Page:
First evidence of ”bird talk” comes from tits

Submitted by Looduskalender EN on Sat, 19.03.2016 - 08:09

Text Marko Mägi

Photo Wikimedia
Translation Liis


Japanese tit


We know that human speech consists of various vocal elements (sounds or notes)  that combine together to form words which in turn form sentences. Animals interact similarly: for instance among birds and mammals specific predator warning calls have developed. However, it was not known until now whether animals use combinations of calls to transfer a message with complex content.

In the course of an experiment in Japan it was proved that other living organisms besides  humans may also use a syntax or sentence structure. Birds in the tit family, Paridae  often use the „tsi-tsi“ or „tsi-tsi-tsiiii“ calls. These calls consist of different sounds or notes  (A, B, C, D), which are used in communications between the birds about foraging and warning about predators but also in everyday messages.

In the study an answer was sought to the question whether the notes occurring in the calls of the Japanese tit Parus minor have a definite meaning independently of each other and whether in combining the notes the calls will have a meaning with respect to content (syntax). In order to reveal the mysteries of the structure of bird ”talk” three different calls were played to the tits: ABC, D, ABC-D and D-ABC and the reactions of the birds to these were observed. It turned out that depending on the calls tits will behave differently: In case of the ABC, D and ABC-D  calls for instance the birds studied the neighbourhood, looked to the left and right and approached the loudspeaker, but all these actions were combined between themselves depending on the presented call. For instance in case of the ABC  call  the birds studied the surroundings, only turning their heads horizontally, and in case of the D call the birds  more frequently approached the loudspeaker. On the ABC-D call the birds observed the surroundings more actively than on only the D call, and approached the microphone more often than on only the ABC call. On hearing the D-ABC  call the birds did not study the surroundings as actively as in case of ABC-D, and seldom approached the loudspeaker closer than 2 meters.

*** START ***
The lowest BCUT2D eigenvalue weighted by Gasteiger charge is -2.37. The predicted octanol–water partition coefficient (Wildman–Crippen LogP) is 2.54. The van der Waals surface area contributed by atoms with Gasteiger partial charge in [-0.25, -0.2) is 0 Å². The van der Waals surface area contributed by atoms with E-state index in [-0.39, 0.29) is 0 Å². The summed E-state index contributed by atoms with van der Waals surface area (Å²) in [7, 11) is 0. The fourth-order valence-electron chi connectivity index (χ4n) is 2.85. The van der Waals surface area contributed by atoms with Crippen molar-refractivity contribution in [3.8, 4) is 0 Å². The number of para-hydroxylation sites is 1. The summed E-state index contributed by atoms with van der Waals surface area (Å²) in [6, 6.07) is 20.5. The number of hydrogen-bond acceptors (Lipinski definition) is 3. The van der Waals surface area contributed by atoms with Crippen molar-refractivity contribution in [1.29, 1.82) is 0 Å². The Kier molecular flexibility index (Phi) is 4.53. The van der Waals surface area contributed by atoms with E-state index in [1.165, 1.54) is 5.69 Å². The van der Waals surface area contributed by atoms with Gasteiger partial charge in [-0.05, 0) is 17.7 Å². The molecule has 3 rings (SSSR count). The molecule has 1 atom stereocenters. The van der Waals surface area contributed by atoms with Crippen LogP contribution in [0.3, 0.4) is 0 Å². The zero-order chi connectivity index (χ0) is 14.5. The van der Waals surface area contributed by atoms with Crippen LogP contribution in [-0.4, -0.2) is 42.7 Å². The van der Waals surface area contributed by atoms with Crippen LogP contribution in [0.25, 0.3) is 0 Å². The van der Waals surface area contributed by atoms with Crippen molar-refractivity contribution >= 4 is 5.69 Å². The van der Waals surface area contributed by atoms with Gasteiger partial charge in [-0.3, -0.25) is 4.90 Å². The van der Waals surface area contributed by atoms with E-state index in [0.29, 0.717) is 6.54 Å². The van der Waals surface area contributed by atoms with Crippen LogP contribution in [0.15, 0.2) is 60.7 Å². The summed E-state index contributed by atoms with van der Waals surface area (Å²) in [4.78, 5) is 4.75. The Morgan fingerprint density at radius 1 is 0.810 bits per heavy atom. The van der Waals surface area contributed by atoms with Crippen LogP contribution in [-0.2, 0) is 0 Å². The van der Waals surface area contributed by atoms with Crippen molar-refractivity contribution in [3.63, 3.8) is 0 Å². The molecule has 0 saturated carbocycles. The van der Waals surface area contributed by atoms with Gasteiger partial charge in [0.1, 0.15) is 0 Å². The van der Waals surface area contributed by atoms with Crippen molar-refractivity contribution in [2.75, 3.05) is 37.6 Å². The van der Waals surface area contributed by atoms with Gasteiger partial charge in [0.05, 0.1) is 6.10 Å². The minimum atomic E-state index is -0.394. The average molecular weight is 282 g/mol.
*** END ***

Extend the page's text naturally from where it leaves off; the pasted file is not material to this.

When a predator approaches the tits call „tsää-tsää“ or „tvää-tvää“, which consists of unique notes. The notes  A, B and C are typically used combined with each other (e g AC, BC, ABC), bur the D note is as a rule combined with 7 to 10 notes and sometimes also when there is no threat. When a predator approaches however, the D note is often used with other notes, adding the D sound at the end of the call (e g calls  AC-D, BC-D or ABC-D). Thus the D note is used both in normal situations and in case of danger, where it changes the meaning of the ABC combination and gives the warning call directed to other tits a specific predator meaning.

The results indicate that the combinations (syntax) of the notes of the Japanese tit have a clear meaning. The fact that the tits did not react on calls that were played backwards (D-ADC) proves that the reactions of the tits depend on the order of the notes, not on the notes being heard near each other in time.

Using a complex syntax is not a uniquely human heritage, and all who try to imitate bird calls may appear very silly to the birds – it is one thing to know how to produce the sound, quite another to use it at the right time and in the right context!

Suzuki, T. N. et al. 2016. Experimental evidence for compositional syntax in bird calls. Nature Communications 7:10986 doi: 10.1038/ncomms10986

Scientific information from the Year of the Great Tit is edited by Marko Mägi

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